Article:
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Live Review: Interpol @ Brixton Academy, 27/03/14

You know when you’re back in your hometown and you run into someone you’ve not seen for years? The hot guy at school, or the popular girl from sixth form? And they’re all married, with kids and have a normal job and looking distinctly less hot, but have a far-off twinkle of nostalgia in their eyes? Seeing Interpol last night in Brixton was just like that.

Back in 2002, I moved to London and discovered indie music: the Libertines, the Strokes, all those other bands with ‘the’ in their names. They soundtracked my hazy evenings in Camden, riotous house parties in improbable parts of London, trips home from late-night clubs, and bus rides of discovery. Interpol were different though – their spiky, angular brand of guitar music was angsty but also intelligent. They were the ice-cool guys sat in the corner wearing all black shirts and pointy leather boots. The guys reading art monographs while everyone else was taking crack and worrying about who was on the cover of the NME.

I have a lot of nostalgia for those days, and that nostalgia was awakened by Interpol last night. Two chords into the opening song (‘Angels’), the crowd went wild, moshing like it was 2002 all over again (despite their trainers being significantly more expensive and their knees being significantly older). Thing is, the band are older too. Losing iconic and long-serving bassist Carlos D in 2010 (just before they went on that mysterious musical term ‘hiatus’) means that they’re not the tight proposition that they once were. New bassist Brad and original drummer Sam were consistently ½ a bar out from each other, and worse – the drums overpowered the guitars sonically. I don’t know if this is the preferred setup for big venue bands now, but Interpol are not a percussion-driven band: if you can’t hear the guitars properly, what’s the point? Paul & Dan’s vocals were without their trademark urgency or passion in their delivery, and while their onstage interaction was as ever at a minimum, this lack of conviction was distracting and a little sad to see, especially for band who have delivered some of the tightest live performances I’ve ever seen.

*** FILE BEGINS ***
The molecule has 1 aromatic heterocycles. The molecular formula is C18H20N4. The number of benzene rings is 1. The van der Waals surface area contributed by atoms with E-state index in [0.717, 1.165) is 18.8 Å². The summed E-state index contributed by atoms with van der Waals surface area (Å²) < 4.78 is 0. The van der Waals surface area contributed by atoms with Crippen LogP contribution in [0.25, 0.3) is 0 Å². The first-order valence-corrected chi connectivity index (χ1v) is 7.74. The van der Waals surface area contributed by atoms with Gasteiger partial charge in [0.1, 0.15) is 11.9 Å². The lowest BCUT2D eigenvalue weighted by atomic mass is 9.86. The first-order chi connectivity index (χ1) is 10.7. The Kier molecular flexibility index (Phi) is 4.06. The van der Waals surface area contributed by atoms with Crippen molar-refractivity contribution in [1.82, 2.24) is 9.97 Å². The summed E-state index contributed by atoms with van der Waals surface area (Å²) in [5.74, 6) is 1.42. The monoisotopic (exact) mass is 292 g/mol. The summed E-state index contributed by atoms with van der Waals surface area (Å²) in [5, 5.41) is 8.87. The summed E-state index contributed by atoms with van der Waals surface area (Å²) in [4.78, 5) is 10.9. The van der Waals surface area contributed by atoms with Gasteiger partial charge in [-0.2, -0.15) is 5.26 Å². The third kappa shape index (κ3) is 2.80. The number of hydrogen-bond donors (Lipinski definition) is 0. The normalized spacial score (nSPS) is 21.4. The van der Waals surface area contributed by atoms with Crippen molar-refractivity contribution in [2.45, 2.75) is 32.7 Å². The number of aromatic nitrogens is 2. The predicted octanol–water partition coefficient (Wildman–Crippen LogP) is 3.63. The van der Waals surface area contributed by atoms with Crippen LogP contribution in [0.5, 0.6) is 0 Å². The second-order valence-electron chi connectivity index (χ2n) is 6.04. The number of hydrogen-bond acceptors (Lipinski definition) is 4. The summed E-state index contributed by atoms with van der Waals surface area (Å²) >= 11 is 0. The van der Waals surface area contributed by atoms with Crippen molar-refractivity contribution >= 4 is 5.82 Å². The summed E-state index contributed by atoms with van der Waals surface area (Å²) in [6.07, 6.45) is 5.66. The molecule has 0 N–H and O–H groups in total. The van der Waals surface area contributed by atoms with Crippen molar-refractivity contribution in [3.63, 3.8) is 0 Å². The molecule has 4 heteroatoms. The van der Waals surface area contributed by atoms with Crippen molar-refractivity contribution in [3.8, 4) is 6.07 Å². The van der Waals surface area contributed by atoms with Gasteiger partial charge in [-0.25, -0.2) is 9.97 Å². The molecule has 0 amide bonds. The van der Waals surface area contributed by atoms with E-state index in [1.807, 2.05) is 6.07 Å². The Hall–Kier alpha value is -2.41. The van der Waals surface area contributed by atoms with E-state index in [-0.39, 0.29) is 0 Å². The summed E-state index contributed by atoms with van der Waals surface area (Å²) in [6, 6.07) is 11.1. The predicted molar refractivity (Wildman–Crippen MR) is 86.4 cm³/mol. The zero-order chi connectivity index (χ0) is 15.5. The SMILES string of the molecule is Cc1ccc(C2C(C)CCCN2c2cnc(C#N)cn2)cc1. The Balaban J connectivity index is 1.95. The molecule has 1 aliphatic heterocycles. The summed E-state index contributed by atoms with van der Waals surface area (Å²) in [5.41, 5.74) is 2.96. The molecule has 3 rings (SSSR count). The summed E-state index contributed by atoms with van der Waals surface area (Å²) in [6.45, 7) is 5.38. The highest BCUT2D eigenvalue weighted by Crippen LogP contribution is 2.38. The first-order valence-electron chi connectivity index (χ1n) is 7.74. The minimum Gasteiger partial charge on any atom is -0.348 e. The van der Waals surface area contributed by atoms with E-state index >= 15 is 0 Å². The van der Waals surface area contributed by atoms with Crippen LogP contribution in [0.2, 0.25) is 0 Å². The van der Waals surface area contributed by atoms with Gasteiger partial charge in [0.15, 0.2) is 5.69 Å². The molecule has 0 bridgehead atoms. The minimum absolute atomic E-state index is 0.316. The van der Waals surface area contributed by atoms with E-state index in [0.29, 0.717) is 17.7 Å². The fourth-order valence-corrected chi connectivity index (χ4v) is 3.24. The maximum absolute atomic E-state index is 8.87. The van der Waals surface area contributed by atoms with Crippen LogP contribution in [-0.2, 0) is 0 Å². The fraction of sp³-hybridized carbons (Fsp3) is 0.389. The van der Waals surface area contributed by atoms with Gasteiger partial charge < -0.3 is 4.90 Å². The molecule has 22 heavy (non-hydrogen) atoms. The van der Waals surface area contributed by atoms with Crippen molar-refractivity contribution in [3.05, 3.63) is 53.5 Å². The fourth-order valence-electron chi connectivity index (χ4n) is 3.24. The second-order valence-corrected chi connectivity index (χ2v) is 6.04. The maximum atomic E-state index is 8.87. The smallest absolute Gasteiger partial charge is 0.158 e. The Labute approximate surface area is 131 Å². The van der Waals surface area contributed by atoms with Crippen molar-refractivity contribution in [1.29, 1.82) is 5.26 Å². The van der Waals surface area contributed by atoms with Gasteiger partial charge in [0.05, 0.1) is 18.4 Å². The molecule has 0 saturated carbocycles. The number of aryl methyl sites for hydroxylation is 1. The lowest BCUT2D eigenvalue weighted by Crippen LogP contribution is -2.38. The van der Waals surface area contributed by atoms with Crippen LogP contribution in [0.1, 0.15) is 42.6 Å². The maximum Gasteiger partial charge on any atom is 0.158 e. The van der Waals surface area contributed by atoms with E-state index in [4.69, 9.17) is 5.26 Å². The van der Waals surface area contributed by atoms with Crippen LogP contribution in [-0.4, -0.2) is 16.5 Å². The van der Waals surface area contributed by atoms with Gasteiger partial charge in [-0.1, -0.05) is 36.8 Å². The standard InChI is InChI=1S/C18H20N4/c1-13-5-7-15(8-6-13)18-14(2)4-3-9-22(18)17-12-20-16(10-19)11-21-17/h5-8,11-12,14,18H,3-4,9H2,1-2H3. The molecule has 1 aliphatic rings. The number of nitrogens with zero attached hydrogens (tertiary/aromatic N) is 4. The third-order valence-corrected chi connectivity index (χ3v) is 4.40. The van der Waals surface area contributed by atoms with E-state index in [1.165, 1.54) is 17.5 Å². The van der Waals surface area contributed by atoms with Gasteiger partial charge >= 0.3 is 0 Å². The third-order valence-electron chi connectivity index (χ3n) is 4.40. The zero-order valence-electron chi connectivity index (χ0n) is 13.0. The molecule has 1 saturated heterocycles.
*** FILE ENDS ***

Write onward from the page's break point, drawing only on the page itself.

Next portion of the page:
It all came to a head three songs from the end, when the tempos became so mixed up that they had to stop and start ‘Hands Away’ again. The band knew that this wasn’t a stellar performance, and while old classics had the floor moving, new tracks held an eerie silence as they failed to connect. It’s a classic story, perhaps, but Interpol should be head and shoulders above the rest – with an enraptured older crowd like this and a roster of super indie classics, I wanted to leave the gig feeling like indie music still has a place in the world, and my heart.

When they were good – in the barnstorming of ‘Slow Hands’ for example, and at the end of the encore with the simply beautiful ‘Obstacle 1’ – they were really, really good. But they lost their way mid-set, and even the most hardcore fans saw that. Thing is, Interpol definitely aren’t dead yet – they’re playing a string of European festival dates, and I reckon that this – effectively – warm-up gig was just that, a warm-up. I’m not ready for the indie of my youth to be over, and judging by the gathered crowds, neither is their audience. Are Interpol? Only time and more performances will tell.

- Seb Law

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